And make the shuttle I did. I sat shotgun and chatted with a couple of teachers from Oregon hiking the Washington section who were also big into biking. Somehow in this whole 30 minute span I didn’t even get their names…
My next town task was food. I grabbed a seat at the Station Cafe (which is also a gas station and auto body) and waited patiently as the two waitresses scrambled to serve a horde of hikers and weekenders alike. An hour later I got my garden burger with onion rings and a huckleberry shake–I’d say it was worth the wait. Oh and I also nabbed a huckleberry roll to go, which honestly put my cinnamon rolls to shame. I have much to learn in the way of the huckleberry.
The next order of business was finding a place to stay the night… which proved much trickier than I’d anticipated. All the lodging in town was booked up. My calls were fruitless. Until I got a call back from one lady, Steph, whose booked rental cabin was unavailable, but hearing that I was alone, she offered me a room in her own house. I was stoked and so grateful. I chilled in the yard of the General store and worked my way through a pint of Tillamook ice cream (Stumptown cold brew coffee flavor, naturally) before she was able to pick me up at 5:30.
We then drove to her home, which is a super cool ranch with a jaw-dropping view of Mt. Adams. Turns out she was born in Kent, CT and part of the reason she called me back was that she saw my CT area code! She’s also a badass mom, ultrarunner, and farmer, and she might just be my new role model. The Lord works in mysterious ways out here in Trout Lake.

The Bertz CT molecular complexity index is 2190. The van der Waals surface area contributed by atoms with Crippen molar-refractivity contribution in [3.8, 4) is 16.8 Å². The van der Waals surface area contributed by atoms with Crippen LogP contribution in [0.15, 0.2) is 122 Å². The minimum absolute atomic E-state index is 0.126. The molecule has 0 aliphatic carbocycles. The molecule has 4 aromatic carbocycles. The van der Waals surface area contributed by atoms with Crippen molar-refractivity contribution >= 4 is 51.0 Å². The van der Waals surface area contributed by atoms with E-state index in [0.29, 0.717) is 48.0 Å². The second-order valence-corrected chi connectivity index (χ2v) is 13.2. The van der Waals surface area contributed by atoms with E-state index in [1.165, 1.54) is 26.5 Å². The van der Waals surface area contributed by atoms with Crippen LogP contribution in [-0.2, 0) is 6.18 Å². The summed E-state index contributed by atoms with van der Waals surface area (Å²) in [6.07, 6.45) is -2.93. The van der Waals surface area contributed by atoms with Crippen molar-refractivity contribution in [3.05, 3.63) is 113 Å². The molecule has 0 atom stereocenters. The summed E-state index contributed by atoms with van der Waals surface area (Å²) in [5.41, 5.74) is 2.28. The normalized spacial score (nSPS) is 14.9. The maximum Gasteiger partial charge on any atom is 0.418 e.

She showed me to her son’s room and introduced me to the shower and washer/dryer before setting off for a friend’s birthday party. I amused myself for a long time checking out his library and shelves. Dude has good taste:
On display is a collection of vials of sand from all the beaches he’s been to, as well as rows on rows of books on organic farming, foraging, cheesemaking, fermenting, and wilderness medicine. And he’s working on a tiny house in the garage. Cool guy!
After my chores were done I promptly passed out and didn’t get out of bed the next morning until 8. Steph had left for the day, leaving me both a note welcoming me to stay another night and a yummy selection of breakfast goodies and coffee.
As I was scrambling some eggs, Steph’s son Lucas of foraging and tiny house fame came in and I got to chat with him. His girlfriend Siesta had hiked the PCT in 2016 and is actually in Goat Rocks right now! He’s a firefighter by day but wants to open a creamery/brewery in Trout Lake–he dreams of cheese whilst fighting wildfire. Pretty chill. He soon headed out to go save the town and I had the house to myself.
Full of coffee, berries, and eggs, I now set off back to the general store to catch the shuttle back to the trail. A climb awaits (up to and around Mt. Adams!) so I’m in no hurry to get back quickly and reverse the effects of my shower. Going to see how long I can drag my feet. Feeling blessed and grateful to have met this special family and gotten a peek into their life–gotta say I like it a lot!